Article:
Hunkering in the depths of the Chicago underground, numerous producers craft some of the finest music coming out of the Windy City. Some of it breaks out of the bedroom studios to gain proper traction while others get lost in the shuffle, void of blog coverage and proper write-ups. Only time will tell if these songs above will be remembered and immortalized or forgotten and dismissed.
Regardless of how these singles will bode in the future, months/years down the road, producers Bobby Swan and Kevin Carey both let loose instrumentals that are worthy of discussion at this very moment. I clump them together in this article because they're both ambitious members of the aforementioned underground, because they've collaborated (and been properly covered) in the past, and because they're making some of the more unique compositions in the city.
Bobby Swan's new single is called “EXILE” and is significantly more club-friendly than his previous efforts. That being said, a club track by Bobby Swan is hardly something for the club. Instead, it is a bass-driven fiasco, one that feel like a shoot out or a foreign chase scene, complete with strobe lights and falling bodies. Bobby told me a bit about the process for this particular number, saying, “I made it with this super limited sample library. Only like five sounds. It was for a sound class I'm in. Everyone submitted one sound to use and it was like, 'Holy shit, this is bad'. I had to go in. It made me wanna make more club style stuff.” The song comes in harsh contrast to the mellow vibes of his past track, "Skyhaven", as well as his Burgundy EP with Khallee, and it's only a matter of time before we see what direction he goes in next.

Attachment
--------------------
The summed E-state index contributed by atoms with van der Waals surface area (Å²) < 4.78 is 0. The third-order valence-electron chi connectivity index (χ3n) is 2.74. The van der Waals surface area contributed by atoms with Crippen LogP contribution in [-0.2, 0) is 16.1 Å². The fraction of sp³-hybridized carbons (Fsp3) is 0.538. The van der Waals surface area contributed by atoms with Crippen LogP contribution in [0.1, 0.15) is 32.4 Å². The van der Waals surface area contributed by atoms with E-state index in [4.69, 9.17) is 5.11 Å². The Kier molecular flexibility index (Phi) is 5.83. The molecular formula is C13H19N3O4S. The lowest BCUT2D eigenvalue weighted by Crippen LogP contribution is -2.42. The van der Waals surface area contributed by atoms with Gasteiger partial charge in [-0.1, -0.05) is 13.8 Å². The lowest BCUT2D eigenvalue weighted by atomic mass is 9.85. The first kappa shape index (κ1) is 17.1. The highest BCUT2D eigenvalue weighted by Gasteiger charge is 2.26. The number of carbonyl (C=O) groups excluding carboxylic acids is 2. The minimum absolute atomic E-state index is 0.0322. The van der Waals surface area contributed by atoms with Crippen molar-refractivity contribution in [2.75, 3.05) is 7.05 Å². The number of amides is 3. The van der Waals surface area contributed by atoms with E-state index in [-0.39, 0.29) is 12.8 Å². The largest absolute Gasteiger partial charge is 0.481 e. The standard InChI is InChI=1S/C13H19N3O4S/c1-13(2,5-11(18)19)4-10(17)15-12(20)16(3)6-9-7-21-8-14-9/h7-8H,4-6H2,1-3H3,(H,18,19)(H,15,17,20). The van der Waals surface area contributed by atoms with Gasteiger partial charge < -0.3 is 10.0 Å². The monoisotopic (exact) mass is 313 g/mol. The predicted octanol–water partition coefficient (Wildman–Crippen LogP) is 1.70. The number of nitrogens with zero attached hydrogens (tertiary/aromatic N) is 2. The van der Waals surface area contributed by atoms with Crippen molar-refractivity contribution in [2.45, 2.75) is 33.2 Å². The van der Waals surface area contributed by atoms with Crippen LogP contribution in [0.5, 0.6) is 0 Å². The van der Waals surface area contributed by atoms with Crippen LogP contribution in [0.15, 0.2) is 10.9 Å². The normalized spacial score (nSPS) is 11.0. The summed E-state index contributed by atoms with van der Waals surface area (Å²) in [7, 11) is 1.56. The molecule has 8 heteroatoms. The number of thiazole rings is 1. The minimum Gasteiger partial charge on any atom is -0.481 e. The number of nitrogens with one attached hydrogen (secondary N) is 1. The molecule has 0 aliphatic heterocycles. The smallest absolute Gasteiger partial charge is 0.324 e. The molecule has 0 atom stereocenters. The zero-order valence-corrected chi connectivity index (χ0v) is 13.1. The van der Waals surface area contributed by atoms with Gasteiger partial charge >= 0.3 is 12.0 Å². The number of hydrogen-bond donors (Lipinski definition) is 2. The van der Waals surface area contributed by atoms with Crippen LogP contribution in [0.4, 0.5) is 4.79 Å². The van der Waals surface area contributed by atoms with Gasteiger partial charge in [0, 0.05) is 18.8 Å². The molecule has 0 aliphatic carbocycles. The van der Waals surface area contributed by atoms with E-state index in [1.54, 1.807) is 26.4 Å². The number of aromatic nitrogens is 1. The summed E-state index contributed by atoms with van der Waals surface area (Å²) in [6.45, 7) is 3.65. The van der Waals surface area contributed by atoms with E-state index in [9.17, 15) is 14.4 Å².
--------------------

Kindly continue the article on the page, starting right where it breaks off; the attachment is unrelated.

Kevin Carey, meanwhile, delivers with his first solo piece since releasing his Water Memory EP through Zoology at the end of last year. In the between time, he released the collaborative track with Bobby Swan (listen below, seriously). His new song, “icebound”, returns to that ambient space, with running water and frantic synth runs, before calming down and returning to silence. The artwork is iced out cold, chilling the track to a near frozen pace. Whether or not this will be part of something larger is uncertain, but thankfully this instrumental number stands on its own, begging to be in the soundtrack for something hallucinatory and experimental.